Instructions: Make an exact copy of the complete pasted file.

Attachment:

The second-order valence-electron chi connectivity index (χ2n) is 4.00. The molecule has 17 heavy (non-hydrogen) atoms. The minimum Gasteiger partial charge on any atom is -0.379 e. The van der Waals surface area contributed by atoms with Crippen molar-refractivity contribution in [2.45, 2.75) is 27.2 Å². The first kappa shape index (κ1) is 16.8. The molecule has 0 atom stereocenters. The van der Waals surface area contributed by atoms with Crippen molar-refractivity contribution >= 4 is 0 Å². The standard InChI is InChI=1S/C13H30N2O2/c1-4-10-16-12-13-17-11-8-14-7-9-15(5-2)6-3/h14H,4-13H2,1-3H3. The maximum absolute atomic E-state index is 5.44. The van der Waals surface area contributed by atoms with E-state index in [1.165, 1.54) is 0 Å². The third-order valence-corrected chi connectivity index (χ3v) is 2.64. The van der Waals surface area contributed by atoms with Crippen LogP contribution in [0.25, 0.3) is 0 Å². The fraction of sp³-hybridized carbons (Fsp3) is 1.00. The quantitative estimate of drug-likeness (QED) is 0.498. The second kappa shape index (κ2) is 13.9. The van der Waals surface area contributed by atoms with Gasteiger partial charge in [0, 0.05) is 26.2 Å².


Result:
The second-order valence-electron chi connectivity index (χ2n) is 4.00. The molecule has 17 heavy (non-hydrogen) atoms. The minimum Gasteiger partial charge on any atom is -0.379 e. The van der Waals surface area contributed by atoms with Crippen molar-refractivity contribution in [2.45, 2.75) is 27.2 Å². The first kappa shape index (κ1) is 16.8. The molecule has 0 atom stereocenters. The van der Waals surface area contributed by atoms with Crippen molar-refractivity contribution >= 4 is 0 Å². The standard InChI is InChI=1S/C13H30N2O2/c1-4-10-16-12-13-17-11-8-14-7-9-15(5-2)6-3/h14H,4-13H2,1-3H3. The maximum absolute atomic E-state index is 5.44. The van der Waals surface area contributed by atoms with E-state index in [1.165, 1.54) is 0 Å². The third-order valence-corrected chi connectivity index (χ3v) is 2.64. The van der Waals surface area contributed by atoms with Crippen LogP contribution in [0.25, 0.3) is 0 Å². The fraction of sp³-hybridized carbons (Fsp3) is 1.00. The quantitative estimate of drug-likeness (QED) is 0.498. The second kappa shape index (κ2) is 13.9. The van der Waals surface area contributed by atoms with Gasteiger partial charge in [0, 0.05) is 26.2 Å².